Many credit purchases are subject to a "cooling off" period during which you may cancel your purchase and return the product, assuming you have not damaged it in the meantime.
If charges appear on your credit card that you did not make, your liability for those charges is limited by law in many cases to $50.
However, you must promptly notify your credit card issuer to be able to challenge such charges.
Check with your card issuer to determine where and how to report unauthorized charges. This is extremely important because the time in which you must notify your issuer to avoid further liability may be as short as two business days for ATM and debit cards.
If you find yourself getting behind in paying your debts, it won't be long before your creditors begin calling you about your accounts. When they do, they are supposed to abide by a number of federal and state laws and regulations that govern how and when they can contact you. For example, they are not allowed to
Creditors and collection agencies will often violate these rules and when they do, you have certain rights that you can enforce in the courts and in some instances the creditor or collection agency can be made to pay your attorneys' fees in addition to damages.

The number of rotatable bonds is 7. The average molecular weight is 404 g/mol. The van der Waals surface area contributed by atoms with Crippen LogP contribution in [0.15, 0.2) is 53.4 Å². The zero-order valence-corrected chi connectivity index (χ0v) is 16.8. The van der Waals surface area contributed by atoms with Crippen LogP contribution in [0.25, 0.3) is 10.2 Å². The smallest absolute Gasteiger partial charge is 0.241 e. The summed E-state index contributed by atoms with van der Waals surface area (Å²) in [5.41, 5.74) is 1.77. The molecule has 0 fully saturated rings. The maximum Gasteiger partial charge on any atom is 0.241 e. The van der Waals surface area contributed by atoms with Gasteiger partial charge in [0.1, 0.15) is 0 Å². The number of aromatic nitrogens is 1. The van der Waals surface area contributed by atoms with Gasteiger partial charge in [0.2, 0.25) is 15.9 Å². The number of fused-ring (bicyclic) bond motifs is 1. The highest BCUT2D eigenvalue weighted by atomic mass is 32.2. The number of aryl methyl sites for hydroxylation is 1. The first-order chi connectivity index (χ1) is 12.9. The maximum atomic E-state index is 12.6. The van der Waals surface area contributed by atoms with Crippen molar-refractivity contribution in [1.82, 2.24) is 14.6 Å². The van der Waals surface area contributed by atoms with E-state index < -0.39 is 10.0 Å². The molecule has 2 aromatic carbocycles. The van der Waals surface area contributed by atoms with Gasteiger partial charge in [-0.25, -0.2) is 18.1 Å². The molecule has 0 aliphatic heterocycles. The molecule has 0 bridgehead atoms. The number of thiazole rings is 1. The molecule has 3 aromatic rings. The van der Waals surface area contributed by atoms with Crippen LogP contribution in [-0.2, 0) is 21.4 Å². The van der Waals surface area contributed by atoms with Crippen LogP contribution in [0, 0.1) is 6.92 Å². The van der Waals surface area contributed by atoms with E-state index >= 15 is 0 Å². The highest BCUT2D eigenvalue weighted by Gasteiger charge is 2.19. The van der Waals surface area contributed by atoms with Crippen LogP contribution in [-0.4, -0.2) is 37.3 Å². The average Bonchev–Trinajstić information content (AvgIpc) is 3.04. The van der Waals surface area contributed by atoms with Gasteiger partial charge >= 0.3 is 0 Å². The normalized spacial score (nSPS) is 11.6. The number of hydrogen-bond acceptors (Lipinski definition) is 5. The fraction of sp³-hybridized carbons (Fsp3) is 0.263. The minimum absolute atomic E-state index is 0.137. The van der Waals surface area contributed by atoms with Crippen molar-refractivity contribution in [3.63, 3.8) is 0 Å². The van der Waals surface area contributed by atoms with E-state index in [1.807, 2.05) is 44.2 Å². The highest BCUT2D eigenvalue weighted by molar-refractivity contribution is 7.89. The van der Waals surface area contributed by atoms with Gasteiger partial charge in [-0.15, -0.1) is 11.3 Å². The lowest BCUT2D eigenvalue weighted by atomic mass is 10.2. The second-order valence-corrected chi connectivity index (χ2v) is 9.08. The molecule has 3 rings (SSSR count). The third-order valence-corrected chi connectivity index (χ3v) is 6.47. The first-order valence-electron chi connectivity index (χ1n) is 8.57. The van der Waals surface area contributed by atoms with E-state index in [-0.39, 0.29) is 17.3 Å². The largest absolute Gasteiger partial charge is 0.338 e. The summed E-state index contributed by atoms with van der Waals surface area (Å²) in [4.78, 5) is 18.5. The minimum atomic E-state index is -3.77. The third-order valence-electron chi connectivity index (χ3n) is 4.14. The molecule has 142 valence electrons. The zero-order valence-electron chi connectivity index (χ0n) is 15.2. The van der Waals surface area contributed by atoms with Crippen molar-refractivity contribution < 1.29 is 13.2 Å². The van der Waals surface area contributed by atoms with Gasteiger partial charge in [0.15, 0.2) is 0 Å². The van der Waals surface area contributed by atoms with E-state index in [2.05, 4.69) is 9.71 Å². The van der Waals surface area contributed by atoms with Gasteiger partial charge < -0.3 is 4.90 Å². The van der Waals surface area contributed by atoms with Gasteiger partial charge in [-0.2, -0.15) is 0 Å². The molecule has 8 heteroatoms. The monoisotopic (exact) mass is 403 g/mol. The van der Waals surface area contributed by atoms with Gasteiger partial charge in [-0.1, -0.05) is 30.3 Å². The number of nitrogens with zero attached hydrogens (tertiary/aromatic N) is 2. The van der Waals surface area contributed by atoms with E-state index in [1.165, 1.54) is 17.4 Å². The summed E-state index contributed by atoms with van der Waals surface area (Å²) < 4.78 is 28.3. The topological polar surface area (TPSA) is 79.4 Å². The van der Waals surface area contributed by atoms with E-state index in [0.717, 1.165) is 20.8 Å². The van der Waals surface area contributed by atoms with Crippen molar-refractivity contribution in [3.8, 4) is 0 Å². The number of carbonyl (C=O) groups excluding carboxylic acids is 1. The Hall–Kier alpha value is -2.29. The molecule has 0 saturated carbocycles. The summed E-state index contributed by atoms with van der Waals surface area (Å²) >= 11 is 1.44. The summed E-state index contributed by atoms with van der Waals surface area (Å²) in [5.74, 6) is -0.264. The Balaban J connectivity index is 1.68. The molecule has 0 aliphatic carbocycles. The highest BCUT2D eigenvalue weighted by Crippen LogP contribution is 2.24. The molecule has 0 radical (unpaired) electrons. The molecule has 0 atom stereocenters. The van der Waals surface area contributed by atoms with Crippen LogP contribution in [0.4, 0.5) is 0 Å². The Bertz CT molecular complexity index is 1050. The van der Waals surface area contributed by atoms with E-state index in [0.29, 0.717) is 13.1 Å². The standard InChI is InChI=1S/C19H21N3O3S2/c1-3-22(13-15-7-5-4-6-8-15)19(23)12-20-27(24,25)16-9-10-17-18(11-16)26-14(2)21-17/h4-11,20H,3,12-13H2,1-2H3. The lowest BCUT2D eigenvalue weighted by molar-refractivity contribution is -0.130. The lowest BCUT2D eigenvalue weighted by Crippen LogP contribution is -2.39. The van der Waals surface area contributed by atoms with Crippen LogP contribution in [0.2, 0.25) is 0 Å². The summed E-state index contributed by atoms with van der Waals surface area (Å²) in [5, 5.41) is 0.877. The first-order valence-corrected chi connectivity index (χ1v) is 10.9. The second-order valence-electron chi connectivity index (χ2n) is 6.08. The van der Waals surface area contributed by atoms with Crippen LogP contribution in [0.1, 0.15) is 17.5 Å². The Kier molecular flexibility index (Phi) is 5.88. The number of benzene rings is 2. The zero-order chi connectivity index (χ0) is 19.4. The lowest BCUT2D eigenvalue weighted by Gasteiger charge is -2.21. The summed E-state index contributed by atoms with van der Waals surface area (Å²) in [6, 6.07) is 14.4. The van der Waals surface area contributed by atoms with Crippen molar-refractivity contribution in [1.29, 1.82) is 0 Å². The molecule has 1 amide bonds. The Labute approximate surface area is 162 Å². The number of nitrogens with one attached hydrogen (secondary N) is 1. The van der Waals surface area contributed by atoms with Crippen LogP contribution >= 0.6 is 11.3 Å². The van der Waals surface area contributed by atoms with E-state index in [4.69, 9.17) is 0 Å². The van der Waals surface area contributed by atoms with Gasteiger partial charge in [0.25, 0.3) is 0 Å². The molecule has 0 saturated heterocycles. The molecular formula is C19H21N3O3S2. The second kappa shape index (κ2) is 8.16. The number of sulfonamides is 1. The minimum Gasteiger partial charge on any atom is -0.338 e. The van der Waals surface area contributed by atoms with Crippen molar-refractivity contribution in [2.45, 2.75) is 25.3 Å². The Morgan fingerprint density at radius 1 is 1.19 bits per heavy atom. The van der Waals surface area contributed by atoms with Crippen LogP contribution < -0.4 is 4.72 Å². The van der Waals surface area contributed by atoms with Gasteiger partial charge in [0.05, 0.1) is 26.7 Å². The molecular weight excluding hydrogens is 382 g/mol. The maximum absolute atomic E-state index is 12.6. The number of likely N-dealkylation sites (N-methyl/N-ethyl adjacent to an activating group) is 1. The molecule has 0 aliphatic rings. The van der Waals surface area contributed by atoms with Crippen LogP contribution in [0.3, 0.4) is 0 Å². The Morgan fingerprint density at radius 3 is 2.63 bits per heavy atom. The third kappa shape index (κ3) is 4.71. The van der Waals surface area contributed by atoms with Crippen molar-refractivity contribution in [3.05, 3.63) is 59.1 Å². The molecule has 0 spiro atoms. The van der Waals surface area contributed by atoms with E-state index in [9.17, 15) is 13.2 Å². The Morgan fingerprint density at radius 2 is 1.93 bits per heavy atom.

Filing for bankruptcy is not a pleasant experience, but sometimes that is your only recourse. At that point, you absolutely should seek the advice of a competent bankruptcy attorney.
Be wary of offers by so-called debt counselors to help you avoid bankruptcy. Although many of these companies are legitimate, others will merely drag out your payments and "compromise" your claims with your creditors in a way that will affect your credit rating as badly as a bankruptcy would. And of course, you will be paying them for this "service." So, before signing up with one of these services, check them out with the Better Business Bureau and your state's consumer protection agency.